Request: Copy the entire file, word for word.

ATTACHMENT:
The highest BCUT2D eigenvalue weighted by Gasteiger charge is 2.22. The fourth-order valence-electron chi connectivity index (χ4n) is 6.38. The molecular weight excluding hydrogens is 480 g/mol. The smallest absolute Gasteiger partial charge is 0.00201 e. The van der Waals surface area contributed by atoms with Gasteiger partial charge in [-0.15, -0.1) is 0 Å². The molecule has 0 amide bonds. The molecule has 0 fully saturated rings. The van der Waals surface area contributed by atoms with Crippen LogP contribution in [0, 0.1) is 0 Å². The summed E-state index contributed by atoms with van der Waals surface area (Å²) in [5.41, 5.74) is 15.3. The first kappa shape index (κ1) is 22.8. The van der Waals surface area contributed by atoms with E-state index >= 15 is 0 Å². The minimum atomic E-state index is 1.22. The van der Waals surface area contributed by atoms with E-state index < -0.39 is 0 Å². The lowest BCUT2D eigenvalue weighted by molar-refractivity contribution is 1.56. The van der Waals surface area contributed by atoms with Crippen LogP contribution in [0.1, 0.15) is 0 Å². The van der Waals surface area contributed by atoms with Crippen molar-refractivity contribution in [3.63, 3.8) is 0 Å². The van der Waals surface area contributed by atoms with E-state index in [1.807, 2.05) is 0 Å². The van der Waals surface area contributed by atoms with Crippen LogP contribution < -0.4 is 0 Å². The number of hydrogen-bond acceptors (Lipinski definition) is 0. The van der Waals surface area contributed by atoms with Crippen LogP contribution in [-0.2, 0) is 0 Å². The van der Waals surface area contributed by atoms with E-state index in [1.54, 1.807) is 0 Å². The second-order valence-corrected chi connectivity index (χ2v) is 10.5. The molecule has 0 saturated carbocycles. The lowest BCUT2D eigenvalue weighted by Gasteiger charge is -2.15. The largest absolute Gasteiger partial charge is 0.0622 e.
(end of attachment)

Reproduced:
The highest BCUT2D eigenvalue weighted by Gasteiger charge is 2.22. The fourth-order valence-electron chi connectivity index (χ4n) is 6.38. The molecular weight excluding hydrogens is 480 g/mol. The smallest absolute Gasteiger partial charge is 0.00201 e. The van der Waals surface area contributed by atoms with Gasteiger partial charge in [-0.15, -0.1) is 0 Å². The molecule has 0 amide bonds. The molecule has 0 fully saturated rings. The van der Waals surface area contributed by atoms with Crippen LogP contribution in [0, 0.1) is 0 Å². The summed E-state index contributed by atoms with van der Waals surface area (Å²) in [5.41, 5.74) is 15.3. The first kappa shape index (κ1) is 22.8. The van der Waals surface area contributed by atoms with E-state index >= 15 is 0 Å². The minimum atomic E-state index is 1.22. The van der Waals surface area contributed by atoms with E-state index < -0.39 is 0 Å². The lowest BCUT2D eigenvalue weighted by molar-refractivity contribution is 1.56. The van der Waals surface area contributed by atoms with Crippen LogP contribution in [0.1, 0.15) is 0 Å². The van der Waals surface area contributed by atoms with Crippen molar-refractivity contribution in [3.63, 3.8) is 0 Å². The van der Waals surface area contributed by atoms with E-state index in [1.807, 2.05) is 0 Å². The van der Waals surface area contributed by atoms with Crippen LogP contribution < -0.4 is 0 Å². The number of hydrogen-bond acceptors (Lipinski definition) is 0. The van der Waals surface area contributed by atoms with Crippen LogP contribution in [-0.2, 0) is 0 Å². The van der Waals surface area contributed by atoms with E-state index in [1.54, 1.807) is 0 Å². The second-order valence-corrected chi connectivity index (χ2v) is 10.5. The molecule has 0 saturated carbocycles. The lowest BCUT2D eigenvalue weighted by Gasteiger charge is -2.15. The largest absolute Gasteiger partial charge is 0.0622 e.